Vietnam is trying to promote eco-tourism and preserve Indigenous culture in Dien Bien Phu, a network of small dwellings set in traditional stilt houses. The houses in the village, which could host tourists, would be organized in such a way that 100% of the profits go to the locals who own and operate them.
Formerly known as Thaeng, Dien Bien Phu is the capital of Dien Bien province in the northwestern region of Vietnam. It is one of the most historically eminent cities in Vietnam. It is here that the French were finally defeated in 1954 by the Vietnamese communist revolutionaries, a small settlement with a very small population that achieved city status in 1992 and became a city in 2003.
The picturesque town is full of natural beauty as one makes one’s way through dense forests, hills and hillsides, currently populated by only a handful of local inhabitants, and acting as Vietnam’s commercial center. The quiet pace of Vietnamese life can still be observed here, as locals are seen talking about their daily chores and business in traditional costumes.
This small city resides in the lap of the Muong Thanh Valley and is bordered to the east and south by the Vietnamese provinces of Lai Chau and Son La, to the north by the Chinese city of Pu’er and to the west by Phongsaly in Laos. The Vietnamese ethnic groups that make up about one-third of the population live in the plains that make up the city.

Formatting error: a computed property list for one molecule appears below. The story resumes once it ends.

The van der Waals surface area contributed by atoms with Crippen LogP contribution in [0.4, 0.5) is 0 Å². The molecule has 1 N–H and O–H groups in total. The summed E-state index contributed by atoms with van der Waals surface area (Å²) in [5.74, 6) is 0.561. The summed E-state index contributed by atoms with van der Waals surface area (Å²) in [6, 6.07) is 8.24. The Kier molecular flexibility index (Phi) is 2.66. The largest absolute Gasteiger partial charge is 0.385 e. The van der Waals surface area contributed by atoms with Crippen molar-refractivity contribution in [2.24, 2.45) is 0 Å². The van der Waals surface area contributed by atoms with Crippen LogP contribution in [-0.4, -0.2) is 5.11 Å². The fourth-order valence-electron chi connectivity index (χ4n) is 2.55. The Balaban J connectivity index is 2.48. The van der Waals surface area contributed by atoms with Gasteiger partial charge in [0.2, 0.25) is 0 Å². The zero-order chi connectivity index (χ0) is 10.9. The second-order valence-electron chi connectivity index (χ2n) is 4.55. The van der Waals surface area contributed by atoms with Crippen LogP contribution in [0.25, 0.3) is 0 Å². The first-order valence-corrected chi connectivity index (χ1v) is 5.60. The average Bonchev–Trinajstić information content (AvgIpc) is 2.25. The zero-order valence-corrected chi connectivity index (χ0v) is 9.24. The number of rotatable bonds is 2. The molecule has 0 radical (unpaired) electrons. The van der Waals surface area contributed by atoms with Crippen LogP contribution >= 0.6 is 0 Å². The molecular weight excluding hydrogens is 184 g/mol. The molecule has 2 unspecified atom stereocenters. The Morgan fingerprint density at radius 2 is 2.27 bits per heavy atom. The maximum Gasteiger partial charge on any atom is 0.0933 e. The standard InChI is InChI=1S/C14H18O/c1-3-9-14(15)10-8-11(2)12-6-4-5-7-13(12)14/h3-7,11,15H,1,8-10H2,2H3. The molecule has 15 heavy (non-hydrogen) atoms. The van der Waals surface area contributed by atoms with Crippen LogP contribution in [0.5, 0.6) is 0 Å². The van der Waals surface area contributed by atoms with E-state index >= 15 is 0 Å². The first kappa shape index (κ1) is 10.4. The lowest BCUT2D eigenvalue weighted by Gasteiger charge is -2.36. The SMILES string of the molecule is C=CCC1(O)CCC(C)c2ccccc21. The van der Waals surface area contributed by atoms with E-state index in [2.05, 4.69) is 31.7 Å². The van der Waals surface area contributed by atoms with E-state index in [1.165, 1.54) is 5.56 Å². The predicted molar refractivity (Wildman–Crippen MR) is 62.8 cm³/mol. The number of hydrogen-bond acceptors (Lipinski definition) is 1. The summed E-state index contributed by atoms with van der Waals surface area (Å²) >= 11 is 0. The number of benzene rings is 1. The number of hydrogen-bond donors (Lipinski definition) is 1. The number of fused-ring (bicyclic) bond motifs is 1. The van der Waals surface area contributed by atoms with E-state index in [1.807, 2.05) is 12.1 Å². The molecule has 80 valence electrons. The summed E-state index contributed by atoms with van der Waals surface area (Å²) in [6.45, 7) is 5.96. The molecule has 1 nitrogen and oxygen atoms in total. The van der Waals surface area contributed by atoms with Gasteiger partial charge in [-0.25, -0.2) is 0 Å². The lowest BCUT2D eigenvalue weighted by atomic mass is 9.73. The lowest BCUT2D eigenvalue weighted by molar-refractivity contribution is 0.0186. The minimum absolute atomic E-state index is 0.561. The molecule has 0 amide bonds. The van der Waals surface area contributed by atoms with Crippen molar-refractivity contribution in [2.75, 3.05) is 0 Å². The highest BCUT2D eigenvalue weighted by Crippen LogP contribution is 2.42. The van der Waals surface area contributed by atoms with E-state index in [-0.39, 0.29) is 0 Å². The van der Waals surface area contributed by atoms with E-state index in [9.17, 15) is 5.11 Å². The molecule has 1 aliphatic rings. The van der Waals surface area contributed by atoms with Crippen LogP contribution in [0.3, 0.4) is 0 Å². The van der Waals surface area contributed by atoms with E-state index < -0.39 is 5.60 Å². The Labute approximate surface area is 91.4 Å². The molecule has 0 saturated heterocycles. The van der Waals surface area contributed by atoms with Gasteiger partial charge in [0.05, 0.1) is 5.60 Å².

One of the best examples of the new type of eco-tourism is Phuan Doc Homestay, a property with 40 beds in Che Can, a Hmong ethnic minority village half an hour northeast of Dien Bien Phu City.
According to Aljazeera, Phuan Doc Homestay was established in 2018 by Lovan Duc with assistance from the Center for Community Development (CCD), a local subsidiary of the charity Care International. Phuan Doc is one of the two home stays in the village. It is possible to rent bicycles for 2.4 euros ($ 3), and guided tours to the nearby former underground hideout of Vo Nguyen Giap are available. Vo Nguyen Giap, also known as Red Napoleon, was the ingenious Vietnamese general who masterminded the victory over the French at Dien Bien Phu.
After the fierce battle against the French in 1954, the city has witnessed tremendous change, and many civic buildings and promenades have been built since then. The spirit of the city is like a phoenix rising after the war and is slowly but surely reaching its current status as an economic center.
The historical importance of Dien Bien Phu lies in the fact that it was the site of the triumph of Vietnamese soldiers over the French occupation in the First Indochina War of 1954. The French army strongly underestimated the Viet Minh and wanted to strangle the army by cutting off its resources and eventually bring in air reinforcements to reclaim the territory.
The French believed that the Viet Minh had no capacity to retaliate in air strikes. However, the Viet Minh, under the able leadership of Ho Chi Minh, were able to move quickly through the terrain with heavy anti-aircraft artillery and defeated the French in a long battle that lasted 28 days.